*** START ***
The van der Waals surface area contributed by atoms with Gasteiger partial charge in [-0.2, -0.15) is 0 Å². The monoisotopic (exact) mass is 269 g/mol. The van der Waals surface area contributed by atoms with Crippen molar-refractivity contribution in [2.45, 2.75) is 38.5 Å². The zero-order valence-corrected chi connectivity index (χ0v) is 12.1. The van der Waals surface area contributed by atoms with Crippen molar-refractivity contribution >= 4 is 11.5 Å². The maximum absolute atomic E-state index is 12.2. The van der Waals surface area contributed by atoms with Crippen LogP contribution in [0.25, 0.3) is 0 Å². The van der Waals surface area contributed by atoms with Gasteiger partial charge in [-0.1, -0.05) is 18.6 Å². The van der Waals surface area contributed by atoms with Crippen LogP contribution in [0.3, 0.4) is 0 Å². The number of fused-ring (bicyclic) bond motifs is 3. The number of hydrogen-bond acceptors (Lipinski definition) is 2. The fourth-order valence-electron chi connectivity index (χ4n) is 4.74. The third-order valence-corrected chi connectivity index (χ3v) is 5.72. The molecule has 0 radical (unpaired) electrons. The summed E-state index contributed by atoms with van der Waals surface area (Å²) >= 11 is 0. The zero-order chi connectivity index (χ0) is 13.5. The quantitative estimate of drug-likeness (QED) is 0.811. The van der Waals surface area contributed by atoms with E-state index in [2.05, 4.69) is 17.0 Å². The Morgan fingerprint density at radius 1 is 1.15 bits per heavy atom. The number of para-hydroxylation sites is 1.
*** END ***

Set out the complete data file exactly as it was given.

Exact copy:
The van der Waals surface area contributed by atoms with Gasteiger partial charge in [-0.2, -0.15) is 0 Å². The monoisotopic (exact) mass is 269 g/mol. The van der Waals surface area contributed by atoms with Crippen molar-refractivity contribution in [2.45, 2.75) is 38.5 Å². The zero-order valence-corrected chi connectivity index (χ0v) is 12.1. The van der Waals surface area contributed by atoms with Crippen molar-refractivity contribution >= 4 is 11.5 Å². The maximum absolute atomic E-state index is 12.2. The van der Waals surface area contributed by atoms with Crippen LogP contribution in [0.25, 0.3) is 0 Å². The van der Waals surface area contributed by atoms with Gasteiger partial charge in [-0.1, -0.05) is 18.6 Å². The van der Waals surface area contributed by atoms with Crippen LogP contribution in [0.3, 0.4) is 0 Å². The number of fused-ring (bicyclic) bond motifs is 3. The number of hydrogen-bond acceptors (Lipinski definition) is 2. The fourth-order valence-electron chi connectivity index (χ4n) is 4.74. The third-order valence-corrected chi connectivity index (χ3v) is 5.72. The molecule has 0 radical (unpaired) electrons. The summed E-state index contributed by atoms with van der Waals surface area (Å²) >= 11 is 0. The zero-order chi connectivity index (χ0) is 13.5. The quantitative estimate of drug-likeness (QED) is 0.811. The van der Waals surface area contributed by atoms with E-state index in [2.05, 4.69) is 17.0 Å². The Morgan fingerprint density at radius 1 is 1.15 bits per heavy atom. The number of para-hydroxylation sites is 1.